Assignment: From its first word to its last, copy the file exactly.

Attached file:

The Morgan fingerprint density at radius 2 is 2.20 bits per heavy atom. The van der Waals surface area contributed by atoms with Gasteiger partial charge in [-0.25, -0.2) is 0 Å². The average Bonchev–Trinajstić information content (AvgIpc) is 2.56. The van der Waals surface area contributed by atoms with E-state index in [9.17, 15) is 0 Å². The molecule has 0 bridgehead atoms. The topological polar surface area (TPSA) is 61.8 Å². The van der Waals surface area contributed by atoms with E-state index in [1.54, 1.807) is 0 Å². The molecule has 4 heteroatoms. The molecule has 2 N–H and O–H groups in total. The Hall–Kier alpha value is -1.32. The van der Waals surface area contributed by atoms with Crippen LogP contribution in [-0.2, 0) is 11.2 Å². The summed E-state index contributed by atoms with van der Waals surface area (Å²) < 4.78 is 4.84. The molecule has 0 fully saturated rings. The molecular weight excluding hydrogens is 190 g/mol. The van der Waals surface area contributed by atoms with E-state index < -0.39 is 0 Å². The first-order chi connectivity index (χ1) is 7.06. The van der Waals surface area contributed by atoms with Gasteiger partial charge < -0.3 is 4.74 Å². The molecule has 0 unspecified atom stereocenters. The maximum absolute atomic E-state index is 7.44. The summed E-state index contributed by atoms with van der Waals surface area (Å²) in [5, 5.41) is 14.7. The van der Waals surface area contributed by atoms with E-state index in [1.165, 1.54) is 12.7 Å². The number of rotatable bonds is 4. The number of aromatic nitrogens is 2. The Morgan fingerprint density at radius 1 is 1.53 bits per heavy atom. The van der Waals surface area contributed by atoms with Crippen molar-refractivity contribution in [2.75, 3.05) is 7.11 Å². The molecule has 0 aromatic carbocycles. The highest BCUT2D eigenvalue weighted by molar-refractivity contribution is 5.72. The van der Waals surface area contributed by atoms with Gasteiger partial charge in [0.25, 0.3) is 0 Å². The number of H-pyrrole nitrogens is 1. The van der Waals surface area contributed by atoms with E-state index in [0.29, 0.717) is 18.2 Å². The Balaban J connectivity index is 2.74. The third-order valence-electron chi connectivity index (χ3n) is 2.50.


The Morgan fingerprint density at radius 2 is 2.20 bits per heavy atom. The van der Waals surface area contributed by atoms with Gasteiger partial charge in [-0.25, -0.2) is 0 Å². The average Bonchev–Trinajstić information content (AvgIpc) is 2.56. The van der Waals surface area contributed by atoms with E-state index in [9.17, 15) is 0 Å². The molecule has 0 bridgehead atoms. The topological polar surface area (TPSA) is 61.8 Å². The van der Waals surface area contributed by atoms with E-state index in [1.54, 1.807) is 0 Å². The molecule has 4 heteroatoms. The molecule has 2 N–H and O–H groups in total. The Hall–Kier alpha value is -1.32. The van der Waals surface area contributed by atoms with Crippen LogP contribution in [-0.2, 0) is 11.2 Å². The summed E-state index contributed by atoms with van der Waals surface area (Å²) < 4.78 is 4.84. The molecule has 0 fully saturated rings. The molecular weight excluding hydrogens is 190 g/mol. The van der Waals surface area contributed by atoms with E-state index < -0.39 is 0 Å². The first-order chi connectivity index (χ1) is 7.06. The van der Waals surface area contributed by atoms with Gasteiger partial charge < -0.3 is 4.74 Å². The molecule has 0 unspecified atom stereocenters. The maximum absolute atomic E-state index is 7.44. The summed E-state index contributed by atoms with van der Waals surface area (Å²) in [5, 5.41) is 14.7. The van der Waals surface area contributed by atoms with E-state index in [1.165, 1.54) is 12.7 Å². The number of rotatable bonds is 4. The number of aromatic nitrogens is 2. The Morgan fingerprint density at radius 1 is 1.53 bits per heavy atom. The van der Waals surface area contributed by atoms with Crippen molar-refractivity contribution in [2.75, 3.05) is 7.11 Å². The molecule has 0 aromatic carbocycles. The highest BCUT2D eigenvalue weighted by molar-refractivity contribution is 5.72. The van der Waals surface area contributed by atoms with Gasteiger partial charge in [0.25, 0.3) is 0 Å². The number of H-pyrrole nitrogens is 1. The van der Waals surface area contributed by atoms with E-state index in [0.29, 0.717) is 18.2 Å². The Balaban J connectivity index is 2.74. The third-order valence-electron chi connectivity index (χ3n) is 2.50.